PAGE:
Cranky Weekly Review Presented by Oakland International Airport: JetBlue’s Redacted Nightmare, Pilot AAgreement, Frontier Adds Frontiers, and More

Cranky Weekly Review

JetBlue Says the Quiet Part Out Loud

A redaction error in documents submitted by JetBlue while defending against the lawsuit brought on by customers in Massachusetts on its takeover of Spirit revealed that part of JetBlue’s post-merger strategy is to raise Spirit fares as much as 40% on some routes. It’s not quite as bad as it sounds: some of this will naturally replace Spirit’s many, many ancillary fees, but it’s still a bad look for an airline about to go to court to say it’s not being anti-competitive.

Despite being released in error, the document presents a significant problem for JetBlue, as the airline previously claimed that the merger wouldn’t result in higher fares in defense of its acquisition. The improperly redacted document is no longer available for public viewing, but unfortunately for JetBlue, once something appears on the internet, it’s there forever…just as my college roommate found out.

“JetBlue plans to increase fares on aircraft it acquires from Spirit by at least 24%,” one of the documents said. “That fare increases may be as high as 40%. … Thus, there is direct evidence in the form of party admissions that the merger will have anticompetitive effects.”

JetBlue spokesperson Derek Dombrowski had the unenviable position of publicly stating the documents misrepresent JetBlue’s plans, which, if you believe, we’ve got a whole bunch of first class seats on Southwest we’d like to sell you at a deep discount.

AA’s Pilots AApprove New ContrAAct

American Airlines pilots approved a new labor agreement, avoiding a possible (though unlikely) work stoppage and bringing home salary increases both immediately and into the future.

AA’s pilots will receive 21% raises now, with their comp scheduled to go up by nearly 50% over the life of the four-year contract when including 401(k) contributions.  Future raises will be 5% next year, 4% in 2025 and 2026, and then 3% in 2027.  Pilots will have the option to take their raise in cash, or in the equivalent value in Buc-ees’ gift cards valid at all locations in Texas and Oklahoma.

The two sides tentatively reached a deal prior to this week, but then ripped it up when United and its pilots reached a more lucrative deal. American says it will take a $230 million hit on its Q3 balance sheet to retroactively make the pilots whole on the new contract.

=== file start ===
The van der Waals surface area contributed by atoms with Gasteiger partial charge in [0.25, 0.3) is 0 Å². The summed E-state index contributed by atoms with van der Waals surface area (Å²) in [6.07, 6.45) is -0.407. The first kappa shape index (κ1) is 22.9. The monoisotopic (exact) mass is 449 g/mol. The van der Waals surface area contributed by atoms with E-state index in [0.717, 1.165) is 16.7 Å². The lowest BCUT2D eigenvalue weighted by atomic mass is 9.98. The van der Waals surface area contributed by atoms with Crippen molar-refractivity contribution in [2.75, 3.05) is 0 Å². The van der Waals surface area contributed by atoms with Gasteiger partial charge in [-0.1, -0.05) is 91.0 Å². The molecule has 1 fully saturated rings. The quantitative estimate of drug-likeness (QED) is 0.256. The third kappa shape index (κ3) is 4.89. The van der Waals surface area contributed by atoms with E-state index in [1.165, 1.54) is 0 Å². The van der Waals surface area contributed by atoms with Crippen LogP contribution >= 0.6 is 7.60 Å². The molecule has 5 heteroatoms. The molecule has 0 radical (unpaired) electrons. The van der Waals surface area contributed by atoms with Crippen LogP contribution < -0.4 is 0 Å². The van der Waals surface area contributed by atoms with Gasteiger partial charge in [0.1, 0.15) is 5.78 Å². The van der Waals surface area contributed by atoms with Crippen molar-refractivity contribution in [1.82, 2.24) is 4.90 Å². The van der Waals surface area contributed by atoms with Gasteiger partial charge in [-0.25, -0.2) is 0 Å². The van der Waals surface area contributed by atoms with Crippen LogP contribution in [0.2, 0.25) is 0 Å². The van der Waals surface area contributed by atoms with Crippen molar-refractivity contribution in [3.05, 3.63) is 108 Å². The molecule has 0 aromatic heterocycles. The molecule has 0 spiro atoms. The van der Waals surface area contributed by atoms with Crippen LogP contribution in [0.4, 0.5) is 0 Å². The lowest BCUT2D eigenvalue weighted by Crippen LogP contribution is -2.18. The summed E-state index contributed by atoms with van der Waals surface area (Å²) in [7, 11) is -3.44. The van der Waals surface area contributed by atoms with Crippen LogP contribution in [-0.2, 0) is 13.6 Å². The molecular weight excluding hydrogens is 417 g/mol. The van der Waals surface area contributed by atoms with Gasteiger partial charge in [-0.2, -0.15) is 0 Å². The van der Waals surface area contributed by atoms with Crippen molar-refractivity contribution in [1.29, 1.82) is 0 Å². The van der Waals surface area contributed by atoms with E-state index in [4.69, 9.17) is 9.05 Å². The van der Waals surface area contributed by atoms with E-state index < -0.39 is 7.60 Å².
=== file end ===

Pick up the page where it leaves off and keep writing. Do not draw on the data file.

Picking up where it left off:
This agreement caps a potentially tumultuous year for the big-3 airlines in the the United States with the entire trio signing new labor agreements with their pilots’ unions, ensuring labor peace until the next bankruptcy when they’ll get the judge to allow them to slash pay. It’s the circle of life.

Frontier Debuts Newest Frontiers

Frontier Airlines announced an addition of 14 routes, all but one which connect northernish U.S. destinations to warmer climes in the Caribbean, Florida, and Mexico.

The biggest winner — if you can call it that — is Fort Myers, which will now get hordes of frozen travelers from five new cities including Detroit (3x weekly), Minneapolis/St Paul (daily), New York/Islip (daily), Buffalo, and Syracuse.  Four of the five launch on November 16, with RSW-BUF beginning one day later on November 17.

Santo Domingo (SDQ) will receive two new flights, to Miami and Philadelphia, while Cancun will add Chicago/Midway, Detroit, and Minneapolis/St. Paul.  All three will operate daily, beginning November 16.

Other new frontiers are:

  • Baltimore: Tampa (daily)
  • Cleveland: Miami (3x weekly), Sarasota (daily)
  • Orlando: Minneapolis/St Paul (daily)

Red Way Goes the Dead Way

University of Nebraska fans did not have a great week as Lincoln-based money laundering scheme carrier Red Way announced it would cease operations. This just moves up the pain of a “bad week” to be one week earlier than normal with football season starting shortly.

Red Way was a uniquely challenging idea, designed to provide non-stop service to leisure destinations to the good people of Lincoln, Nebraska. In a move that shocked (checks notes…literally no one), the LNK market did not turn out to be enough to sustain an entire airline, and Red Way announced its shutdown earlier this week after just three months of flying.  Its final flight will be on August 31. 

Those suckers passengers who booked travel on September 1 or later are completely SOL will supposedly receive a refund and will need to rebook themselves on a real airline.